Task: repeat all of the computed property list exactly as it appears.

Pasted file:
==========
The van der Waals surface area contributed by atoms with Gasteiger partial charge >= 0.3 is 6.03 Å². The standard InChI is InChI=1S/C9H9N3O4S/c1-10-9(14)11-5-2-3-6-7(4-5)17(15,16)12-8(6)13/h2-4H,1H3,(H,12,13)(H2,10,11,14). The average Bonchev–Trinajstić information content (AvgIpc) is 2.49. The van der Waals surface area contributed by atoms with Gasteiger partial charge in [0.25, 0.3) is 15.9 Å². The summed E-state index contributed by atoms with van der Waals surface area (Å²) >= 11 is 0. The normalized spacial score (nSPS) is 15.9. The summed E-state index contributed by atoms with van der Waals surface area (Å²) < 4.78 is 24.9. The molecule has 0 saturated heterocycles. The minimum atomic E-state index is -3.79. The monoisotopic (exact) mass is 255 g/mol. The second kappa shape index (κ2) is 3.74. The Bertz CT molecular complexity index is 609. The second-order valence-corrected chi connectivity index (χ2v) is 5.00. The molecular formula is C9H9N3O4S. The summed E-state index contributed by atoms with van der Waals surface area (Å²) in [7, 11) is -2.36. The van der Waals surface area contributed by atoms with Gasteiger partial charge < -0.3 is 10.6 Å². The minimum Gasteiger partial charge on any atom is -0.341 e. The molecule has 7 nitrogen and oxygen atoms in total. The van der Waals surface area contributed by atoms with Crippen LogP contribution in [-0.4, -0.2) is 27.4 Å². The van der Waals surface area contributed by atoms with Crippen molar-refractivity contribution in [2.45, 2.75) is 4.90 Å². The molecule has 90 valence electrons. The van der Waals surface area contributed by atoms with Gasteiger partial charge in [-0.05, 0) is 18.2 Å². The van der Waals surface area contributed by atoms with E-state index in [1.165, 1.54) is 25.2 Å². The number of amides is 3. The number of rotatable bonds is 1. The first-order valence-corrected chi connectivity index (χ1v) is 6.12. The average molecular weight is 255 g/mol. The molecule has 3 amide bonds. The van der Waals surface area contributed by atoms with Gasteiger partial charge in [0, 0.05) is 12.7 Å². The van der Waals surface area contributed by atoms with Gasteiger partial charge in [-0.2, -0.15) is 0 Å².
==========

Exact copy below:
The van der Waals surface area contributed by atoms with Gasteiger partial charge >= 0.3 is 6.03 Å². The standard InChI is InChI=1S/C9H9N3O4S/c1-10-9(14)11-5-2-3-6-7(4-5)17(15,16)12-8(6)13/h2-4H,1H3,(H,12,13)(H2,10,11,14). The average Bonchev–Trinajstić information content (AvgIpc) is 2.49. The van der Waals surface area contributed by atoms with Gasteiger partial charge in [0.25, 0.3) is 15.9 Å². The summed E-state index contributed by atoms with van der Waals surface area (Å²) >= 11 is 0. The normalized spacial score (nSPS) is 15.9. The summed E-state index contributed by atoms with van der Waals surface area (Å²) < 4.78 is 24.9. The molecule has 0 saturated heterocycles. The minimum atomic E-state index is -3.79. The monoisotopic (exact) mass is 255 g/mol. The second kappa shape index (κ2) is 3.74. The Bertz CT molecular complexity index is 609. The second-order valence-corrected chi connectivity index (χ2v) is 5.00. The molecular formula is C9H9N3O4S. The summed E-state index contributed by atoms with van der Waals surface area (Å²) in [7, 11) is -2.36. The van der Waals surface area contributed by atoms with Gasteiger partial charge < -0.3 is 10.6 Å². The minimum Gasteiger partial charge on any atom is -0.341 e. The molecule has 7 nitrogen and oxygen atoms in total. The van der Waals surface area contributed by atoms with Crippen LogP contribution in [-0.4, -0.2) is 27.4 Å². The van der Waals surface area contributed by atoms with Crippen molar-refractivity contribution in [2.45, 2.75) is 4.90 Å². The molecule has 90 valence electrons. The van der Waals surface area contributed by atoms with Gasteiger partial charge in [-0.05, 0) is 18.2 Å². The van der Waals surface area contributed by atoms with E-state index in [1.165, 1.54) is 25.2 Å². The number of amides is 3. The number of rotatable bonds is 1. The first-order valence-corrected chi connectivity index (χ1v) is 6.12. The average molecular weight is 255 g/mol. The molecule has 3 amide bonds. The van der Waals surface area contributed by atoms with Gasteiger partial charge in [0, 0.05) is 12.7 Å². The van der Waals surface area contributed by atoms with Gasteiger partial charge in [-0.2, -0.15) is 0 Å².